Horizontal canal plugging has recently been described in disabling Menière’s disease (MD) treatment in selected patients with severe pure rotatory attacks of vertigo in the horizontal plane [1]. This supposed minimal invasive surgery aims at diminishing horizontal semicircular canal (HSCC) function and ablate endolymphatic liquid movement while preserving anatomical integrity of inner ear sensory cells (Figure 1). This technique intends to be etiopathogenic and not destructive. The caloric test (CaT) and video head impulse test (VHIT) need the integrity of inner ear hair cells and mobilization of cupula by endolymphatic liquid in the horizontal or another semicircular canal (SCC).
The skull vibration-induced nystagmus test (SVINT) in severe or total unilateral vestibular lesion patients usually reveals a strong (slow-phase velocity around 10°/s) vibration-induced nystagmus (VIN) beating away from the lesion side [2,3,4]. In animals, skull vibrations or bone-conducted vibrations stimulate type I inner ear hair cells of both canal and otolith structures at 100 Hz [5] and phase-locked AP responses are recorded on irregular discharging neural fibers. At such high frequencies type I inner ear hair cells and hair bundles are directly mobilized by the liquid wave induced by vibrations, as suggested by Curthoys [5,6,7]. In addition, SVINT stimulation uses frequencies higher than 60 Hz, which do not implicate the mobilization of SCC cupula [8]. The type I inner ear hair cells are located at the crest of the cupula and are more sensitive and vulnerable to forces exerted on the endolymphatic liquid than type II inner ear hair cells located at the base of cupula [5].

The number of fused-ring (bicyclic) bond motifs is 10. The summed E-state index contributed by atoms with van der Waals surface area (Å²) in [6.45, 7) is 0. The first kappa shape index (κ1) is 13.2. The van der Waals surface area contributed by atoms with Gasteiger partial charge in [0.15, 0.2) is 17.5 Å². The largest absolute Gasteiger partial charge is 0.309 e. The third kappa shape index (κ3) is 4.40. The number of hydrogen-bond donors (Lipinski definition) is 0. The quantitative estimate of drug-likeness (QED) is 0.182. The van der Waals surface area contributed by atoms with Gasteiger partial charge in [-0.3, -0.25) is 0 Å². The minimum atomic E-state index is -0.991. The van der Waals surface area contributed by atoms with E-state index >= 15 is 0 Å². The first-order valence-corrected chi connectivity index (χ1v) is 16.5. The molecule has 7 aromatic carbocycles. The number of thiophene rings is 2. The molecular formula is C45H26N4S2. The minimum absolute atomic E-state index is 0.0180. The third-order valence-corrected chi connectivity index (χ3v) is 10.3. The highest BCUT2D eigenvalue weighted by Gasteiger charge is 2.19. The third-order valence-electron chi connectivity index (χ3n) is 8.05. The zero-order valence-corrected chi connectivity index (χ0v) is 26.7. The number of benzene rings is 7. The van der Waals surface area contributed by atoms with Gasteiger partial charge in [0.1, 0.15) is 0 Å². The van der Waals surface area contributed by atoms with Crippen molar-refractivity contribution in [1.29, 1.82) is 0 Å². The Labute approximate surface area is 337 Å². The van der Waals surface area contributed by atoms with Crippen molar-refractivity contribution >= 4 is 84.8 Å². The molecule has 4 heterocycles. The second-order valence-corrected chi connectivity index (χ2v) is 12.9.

Some vestibular tests explore with more or less selectivity the horizontal canal function: the caloric test shows HSCC cupula’s capability to respond to canal liquid mobilized by convection at different temperatures for low-frequency stimulations and concerns type II inner ear hair cells (IEHC). VHIT shows canal cupula’s capability to respond to high-frequency mobilizations (type I IEHC). SVINT directly stimulates the hair bundle of type I inner ear hair cells of otolith and canal structures by bone conduction at 100 Hz in animals [5]. The first aim of this study was to assess the possible correlation between SVIN, HSCC vestibular tests, or otolith saccular exploration tests in a human model of horizontal canal exclusion. The second aim was to analyze the surgical technique invasiveness regarding vestibular function.

2. Materials and Methods

2.1. Population

In total, 11 patients, 5 women and 6 men, with the mean age of 57 years old (34–78), who were operated on with unilateral horizontal semicircular canal plugging (HSCCP) for intractable unilateral MD from 2006 to 2016 were included in this study. They corresponded to criteria of definite MD (Barany Society 2015) and grading among saved data were considered. They had no previous surgery for their MD. All patients had severe disabling vertigos for more than 6 months (more than 1 crisis/month with vomiting) before surgery. They were included for surgery with symptoms as previously described by Charpiot et al. [1]: fluctuating hearing loss associated with pure rotatory vertigos in the horizontal canal plane.
All participants gave informed consent before data collection, in accordance with the current ethical laws, and all experiments were performed in accordance with the Helsinki II Declaration.